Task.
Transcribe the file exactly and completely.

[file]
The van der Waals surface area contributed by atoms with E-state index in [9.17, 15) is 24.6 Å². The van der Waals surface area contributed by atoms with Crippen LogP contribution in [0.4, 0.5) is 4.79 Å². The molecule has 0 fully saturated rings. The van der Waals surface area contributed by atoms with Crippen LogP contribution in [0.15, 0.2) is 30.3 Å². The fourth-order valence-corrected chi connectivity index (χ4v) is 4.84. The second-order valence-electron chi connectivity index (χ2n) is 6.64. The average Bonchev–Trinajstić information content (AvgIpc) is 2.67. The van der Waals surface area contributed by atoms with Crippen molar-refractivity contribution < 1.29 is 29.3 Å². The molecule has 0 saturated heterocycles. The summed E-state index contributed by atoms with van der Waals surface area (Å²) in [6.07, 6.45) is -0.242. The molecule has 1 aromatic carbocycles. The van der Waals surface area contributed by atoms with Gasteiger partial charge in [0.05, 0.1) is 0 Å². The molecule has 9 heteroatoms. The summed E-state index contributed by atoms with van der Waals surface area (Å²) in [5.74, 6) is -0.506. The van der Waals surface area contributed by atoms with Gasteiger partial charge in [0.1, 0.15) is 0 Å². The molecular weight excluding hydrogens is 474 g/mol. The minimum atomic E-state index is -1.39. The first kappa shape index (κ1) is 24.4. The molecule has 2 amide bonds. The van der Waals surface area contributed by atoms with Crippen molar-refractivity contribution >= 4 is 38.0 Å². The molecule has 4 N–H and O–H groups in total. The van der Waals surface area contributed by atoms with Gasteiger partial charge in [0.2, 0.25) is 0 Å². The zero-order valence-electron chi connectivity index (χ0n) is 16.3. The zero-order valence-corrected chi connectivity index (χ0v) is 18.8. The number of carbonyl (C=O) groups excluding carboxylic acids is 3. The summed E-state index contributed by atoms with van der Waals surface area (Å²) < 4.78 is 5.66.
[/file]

The van der Waals surface area contributed by atoms with E-state index in [9.17, 15) is 24.6 Å². The van der Waals surface area contributed by atoms with Crippen LogP contribution in [0.4, 0.5) is 4.79 Å². The molecule has 0 fully saturated rings. The van der Waals surface area contributed by atoms with Crippen LogP contribution in [0.15, 0.2) is 30.3 Å². The fourth-order valence-corrected chi connectivity index (χ4v) is 4.84. The second-order valence-electron chi connectivity index (χ2n) is 6.64. The average Bonchev–Trinajstić information content (AvgIpc) is 2.67. The van der Waals surface area contributed by atoms with Crippen molar-refractivity contribution < 1.29 is 29.3 Å². The molecule has 0 saturated heterocycles. The summed E-state index contributed by atoms with van der Waals surface area (Å²) in [6.07, 6.45) is -0.242. The molecule has 1 aromatic carbocycles. The van der Waals surface area contributed by atoms with Gasteiger partial charge in [0.05, 0.1) is 0 Å². The molecule has 9 heteroatoms. The summed E-state index contributed by atoms with van der Waals surface area (Å²) in [5.74, 6) is -0.506. The van der Waals surface area contributed by atoms with Gasteiger partial charge in [0.1, 0.15) is 0 Å². The molecular weight excluding hydrogens is 474 g/mol. The minimum atomic E-state index is -1.39. The first kappa shape index (κ1) is 24.4. The molecule has 2 amide bonds. The van der Waals surface area contributed by atoms with Crippen molar-refractivity contribution >= 4 is 38.0 Å². The molecule has 4 N–H and O–H groups in total. The van der Waals surface area contributed by atoms with Gasteiger partial charge in [0.2, 0.25) is 0 Å². The zero-order valence-electron chi connectivity index (χ0n) is 16.3. The zero-order valence-corrected chi connectivity index (χ0v) is 18.8. The number of carbonyl (C=O) groups excluding carboxylic acids is 3. The summed E-state index contributed by atoms with van der Waals surface area (Å²) < 4.78 is 5.66.